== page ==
What is Law?


Law is the binding rules of conduct or action that the majority of a society agrees to follow. It is enforced through a controlling authority. It serves four main purposes: establishing standards, maintaining order, resolving disputes and protecting liberties and rights.

It is a complex subject that is at the intersection of philosophy, history, economics and social science. Moreover, it is the subject of many legal debates that touch on issues such as equality and fairness, terrorism and human rights.

In general, Law is a body of norms promulgated as public knowledge to guide behaviour and prevent social injustice. This is accomplished through a system of institutions that oversee the administration of justice, protect individuals from abuses of private and public power, ensure the transparency of business transactions and the integrity of legal procedures. This is known as the rule of law and it involves the separation of powers, the independence of the judiciary, the accountability of government officials and the legitimacy of legal decisions.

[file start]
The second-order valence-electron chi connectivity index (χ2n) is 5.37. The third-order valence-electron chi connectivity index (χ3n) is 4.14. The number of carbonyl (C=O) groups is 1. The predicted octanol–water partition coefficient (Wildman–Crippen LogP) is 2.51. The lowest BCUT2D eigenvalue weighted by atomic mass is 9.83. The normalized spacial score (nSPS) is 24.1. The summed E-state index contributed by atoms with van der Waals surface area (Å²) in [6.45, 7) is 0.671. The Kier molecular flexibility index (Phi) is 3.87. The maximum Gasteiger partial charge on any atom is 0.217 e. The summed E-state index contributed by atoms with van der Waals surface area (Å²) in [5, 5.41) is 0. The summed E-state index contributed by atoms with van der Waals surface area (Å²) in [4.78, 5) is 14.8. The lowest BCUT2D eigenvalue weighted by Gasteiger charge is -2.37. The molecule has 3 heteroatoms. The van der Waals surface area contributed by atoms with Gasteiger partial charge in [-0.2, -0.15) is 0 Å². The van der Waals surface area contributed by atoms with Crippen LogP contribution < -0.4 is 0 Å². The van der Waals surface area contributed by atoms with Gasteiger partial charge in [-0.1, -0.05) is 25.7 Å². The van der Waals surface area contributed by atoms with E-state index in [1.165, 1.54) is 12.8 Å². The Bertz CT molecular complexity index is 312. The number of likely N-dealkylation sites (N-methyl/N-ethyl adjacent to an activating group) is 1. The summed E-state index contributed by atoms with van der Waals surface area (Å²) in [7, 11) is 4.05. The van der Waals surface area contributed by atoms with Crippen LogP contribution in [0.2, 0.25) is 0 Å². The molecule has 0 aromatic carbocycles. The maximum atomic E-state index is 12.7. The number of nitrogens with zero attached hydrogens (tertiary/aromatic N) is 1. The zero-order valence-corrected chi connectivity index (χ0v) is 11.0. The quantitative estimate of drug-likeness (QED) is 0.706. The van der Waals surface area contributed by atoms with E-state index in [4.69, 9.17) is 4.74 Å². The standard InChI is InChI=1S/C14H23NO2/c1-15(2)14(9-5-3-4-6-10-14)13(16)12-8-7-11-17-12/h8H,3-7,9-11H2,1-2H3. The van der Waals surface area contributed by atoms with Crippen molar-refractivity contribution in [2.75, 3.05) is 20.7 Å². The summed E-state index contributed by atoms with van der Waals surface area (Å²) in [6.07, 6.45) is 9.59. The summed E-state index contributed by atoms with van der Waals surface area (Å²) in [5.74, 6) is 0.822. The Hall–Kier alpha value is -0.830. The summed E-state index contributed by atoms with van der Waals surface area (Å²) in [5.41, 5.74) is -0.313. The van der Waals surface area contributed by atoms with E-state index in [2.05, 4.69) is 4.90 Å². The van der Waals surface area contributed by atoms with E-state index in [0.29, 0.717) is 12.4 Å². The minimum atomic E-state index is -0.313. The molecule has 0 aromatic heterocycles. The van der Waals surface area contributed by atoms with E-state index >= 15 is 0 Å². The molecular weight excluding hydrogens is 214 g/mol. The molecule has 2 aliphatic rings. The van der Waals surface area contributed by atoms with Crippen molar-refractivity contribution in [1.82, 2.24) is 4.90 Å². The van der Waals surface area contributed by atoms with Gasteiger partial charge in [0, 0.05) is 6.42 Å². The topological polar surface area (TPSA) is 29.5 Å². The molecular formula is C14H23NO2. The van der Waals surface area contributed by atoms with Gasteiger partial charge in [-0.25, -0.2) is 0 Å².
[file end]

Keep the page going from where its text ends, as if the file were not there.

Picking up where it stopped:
The nature of the law varies from nation to nation. A dictatorial regime might keep the peace and maintain the status quo, but it may oppress minorities or other political opponents (as in Burma or Zimbabwe). Similarly, democratic law might promote equality and freedom of speech and assembly, yet may be inefficient in managing the economy or settling disputes.

Legal systems generally fall into two broad categories: civil law jurisdictions, where a legislative body codifies and consolidates laws; and common law countries, where judge-made precedent is accepted as binding law. In addition, religious laws play a role in some societies, such as Islamic Sharia.

Law is a social construct that is not fully understood. Its nature is partly a function of the human capacity to make predictions about the future. A rational decision is one that combines an individual’s unique experience, expectations and beliefs with the knowledge and information available to them.

It is this process of predicting the intersection of an individual’s own narrative with the external reality that makes up the world around them that constitutes a sense of law. This is the basis of Holmes’ definition of law, a prediction that consists of “a set of probabilities as to the occurrence of certain events. As experience flows, a participant’s probability estimates are adjusted and the law is redefined. As a consequence, the law is never complete or perfect” (Holmes, 1905: 29). This explains why law can be considered to be both epistemically valid and self-validating.